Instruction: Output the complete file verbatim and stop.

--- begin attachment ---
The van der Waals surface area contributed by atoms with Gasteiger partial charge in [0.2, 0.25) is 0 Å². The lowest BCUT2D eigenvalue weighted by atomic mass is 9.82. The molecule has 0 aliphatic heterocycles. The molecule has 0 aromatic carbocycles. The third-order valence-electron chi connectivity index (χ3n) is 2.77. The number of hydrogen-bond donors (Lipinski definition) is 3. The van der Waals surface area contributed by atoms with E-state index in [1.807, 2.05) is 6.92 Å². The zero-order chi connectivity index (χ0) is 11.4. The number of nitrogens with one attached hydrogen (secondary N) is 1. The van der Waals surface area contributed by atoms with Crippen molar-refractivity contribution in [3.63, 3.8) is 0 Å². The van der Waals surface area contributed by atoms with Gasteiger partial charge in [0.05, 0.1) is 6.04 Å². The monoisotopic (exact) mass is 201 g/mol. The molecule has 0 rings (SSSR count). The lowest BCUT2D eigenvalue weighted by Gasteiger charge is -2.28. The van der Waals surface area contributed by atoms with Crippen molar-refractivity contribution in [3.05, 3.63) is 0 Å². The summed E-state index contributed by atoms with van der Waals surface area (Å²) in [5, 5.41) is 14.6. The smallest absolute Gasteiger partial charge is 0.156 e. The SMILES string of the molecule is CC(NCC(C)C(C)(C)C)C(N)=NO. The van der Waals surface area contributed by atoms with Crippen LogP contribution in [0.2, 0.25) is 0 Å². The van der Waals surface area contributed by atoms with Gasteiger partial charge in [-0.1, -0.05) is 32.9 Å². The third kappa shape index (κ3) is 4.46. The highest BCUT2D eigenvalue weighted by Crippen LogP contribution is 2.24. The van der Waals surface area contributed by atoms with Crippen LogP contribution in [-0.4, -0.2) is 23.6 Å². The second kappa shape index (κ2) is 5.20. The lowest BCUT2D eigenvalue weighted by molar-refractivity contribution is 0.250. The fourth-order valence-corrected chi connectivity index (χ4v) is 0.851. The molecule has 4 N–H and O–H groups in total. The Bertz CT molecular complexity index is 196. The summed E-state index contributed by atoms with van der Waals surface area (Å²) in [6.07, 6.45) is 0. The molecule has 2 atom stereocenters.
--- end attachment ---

The van der Waals surface area contributed by atoms with Gasteiger partial charge in [0.2, 0.25) is 0 Å². The lowest BCUT2D eigenvalue weighted by atomic mass is 9.82. The molecule has 0 aliphatic heterocycles. The molecule has 0 aromatic carbocycles. The third-order valence-electron chi connectivity index (χ3n) is 2.77. The number of hydrogen-bond donors (Lipinski definition) is 3. The van der Waals surface area contributed by atoms with E-state index in [1.807, 2.05) is 6.92 Å². The zero-order chi connectivity index (χ0) is 11.4. The number of nitrogens with one attached hydrogen (secondary N) is 1. The van der Waals surface area contributed by atoms with Crippen molar-refractivity contribution in [3.63, 3.8) is 0 Å². The van der Waals surface area contributed by atoms with Gasteiger partial charge in [0.05, 0.1) is 6.04 Å². The monoisotopic (exact) mass is 201 g/mol. The molecule has 0 rings (SSSR count). The lowest BCUT2D eigenvalue weighted by Gasteiger charge is -2.28. The van der Waals surface area contributed by atoms with Crippen molar-refractivity contribution in [3.05, 3.63) is 0 Å². The summed E-state index contributed by atoms with van der Waals surface area (Å²) in [5, 5.41) is 14.6. The smallest absolute Gasteiger partial charge is 0.156 e. The SMILES string of the molecule is CC(NCC(C)C(C)(C)C)C(N)=NO. The van der Waals surface area contributed by atoms with Crippen LogP contribution in [0.2, 0.25) is 0 Å². The van der Waals surface area contributed by atoms with Gasteiger partial charge in [-0.1, -0.05) is 32.9 Å². The third kappa shape index (κ3) is 4.46. The highest BCUT2D eigenvalue weighted by Crippen LogP contribution is 2.24. The van der Waals surface area contributed by atoms with Crippen LogP contribution in [-0.4, -0.2) is 23.6 Å². The second kappa shape index (κ2) is 5.20. The lowest BCUT2D eigenvalue weighted by molar-refractivity contribution is 0.250. The fourth-order valence-corrected chi connectivity index (χ4v) is 0.851. The molecule has 4 N–H and O–H groups in total. The Bertz CT molecular complexity index is 196. The summed E-state index contributed by atoms with van der Waals surface area (Å²) in [6.07, 6.45) is 0. The molecule has 2 atom stereocenters.